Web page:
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Eye

Nose

Tiger Eyes

Horse Mouth

Recently I began a watercolor portrait class. When I have taught this class, in prior years, we have jumped right in and begun drawing and painting the whole portrait. About halfway through each class I begin to get questions about how to: paint an eye, paint a nose, paint a mouth. This year I decided to begin the class a little different and demonstrated how I paint an eye and a nose. How there is not much to either but that we rarely take time to study them, separately, in previous classes. This year we took an entire week to just paint pieces and parts of the face and it has made a huge difference. We discussed how much brighter our colors were if we mixed them on the paper as opposed to the palette. We worked with layering the colors on the paper, or mingling them wet-in-wet and came up with examples like the above. Note the various colors to make the grays in the horse’s mouth or the indications of red and gold in the tiger’s black stripes. Both those colors were created with layers of varying reds, yellows and blues. We discussed the varying shades of reds and yellows and blues we had available to create skin tones and how much more vibrant those tones were when we painted them wet-in-wet and reserved the darker tones for the shadows or the rosey colors for the cheeks.Β  We talked about shadows cast under the eyelid, on an eye, or under the upper lip on the teeth.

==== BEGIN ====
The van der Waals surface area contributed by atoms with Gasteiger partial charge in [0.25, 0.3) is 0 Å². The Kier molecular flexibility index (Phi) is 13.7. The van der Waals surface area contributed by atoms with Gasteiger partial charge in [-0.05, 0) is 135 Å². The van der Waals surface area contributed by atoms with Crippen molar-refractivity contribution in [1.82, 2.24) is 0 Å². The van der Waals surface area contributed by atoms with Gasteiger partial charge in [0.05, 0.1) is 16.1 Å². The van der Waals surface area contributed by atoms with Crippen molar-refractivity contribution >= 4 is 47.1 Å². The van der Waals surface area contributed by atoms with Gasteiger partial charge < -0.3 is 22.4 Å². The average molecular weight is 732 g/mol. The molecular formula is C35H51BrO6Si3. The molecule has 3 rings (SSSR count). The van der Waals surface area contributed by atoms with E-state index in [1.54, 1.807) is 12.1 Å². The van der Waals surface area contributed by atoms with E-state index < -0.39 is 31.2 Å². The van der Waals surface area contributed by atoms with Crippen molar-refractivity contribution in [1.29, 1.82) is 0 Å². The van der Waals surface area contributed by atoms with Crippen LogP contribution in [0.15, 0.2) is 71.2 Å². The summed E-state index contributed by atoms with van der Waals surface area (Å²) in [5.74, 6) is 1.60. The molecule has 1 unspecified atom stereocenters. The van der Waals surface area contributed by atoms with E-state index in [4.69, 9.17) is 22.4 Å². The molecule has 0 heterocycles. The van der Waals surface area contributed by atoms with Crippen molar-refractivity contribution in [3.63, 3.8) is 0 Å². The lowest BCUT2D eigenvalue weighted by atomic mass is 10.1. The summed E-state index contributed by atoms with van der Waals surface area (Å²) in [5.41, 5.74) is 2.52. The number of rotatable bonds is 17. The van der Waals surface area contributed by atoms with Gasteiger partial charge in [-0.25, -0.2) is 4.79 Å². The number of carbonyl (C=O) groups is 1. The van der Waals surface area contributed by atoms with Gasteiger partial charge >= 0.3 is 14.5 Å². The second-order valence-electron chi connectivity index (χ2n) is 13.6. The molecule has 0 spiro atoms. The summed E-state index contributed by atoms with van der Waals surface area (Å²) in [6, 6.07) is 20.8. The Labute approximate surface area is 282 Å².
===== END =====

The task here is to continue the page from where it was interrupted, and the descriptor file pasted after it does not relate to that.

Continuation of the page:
Next we put these pieces and parts together and just created faces. That seemed to get this class rolling and there have been fewer problems with face parts as a result. I created the following faces:

Child’s Face

Woman’s Face

Man’s Face

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28 Comments

  1. So much fun to see your samples, Leslie! My favorite are the man eyes. Both samples are very intense. When I paint children, they look 40, so I like seeing the baby features, too. πŸ™‚

    • Thank you, Beth! One thing that helped me with painting babies is that the eyes are more than halfway down from the top of the head. The baby’s face takes up a very small portion of the space of the head. I almost hate to say this, but I always think of bubble shapes when I think of a baby’s head and go from there. Their features are not real prominent like the chin and jaw.

  2. Interesting! The tiger’s face can well be a subject for a bigger painting, it will look majestic, dont you think?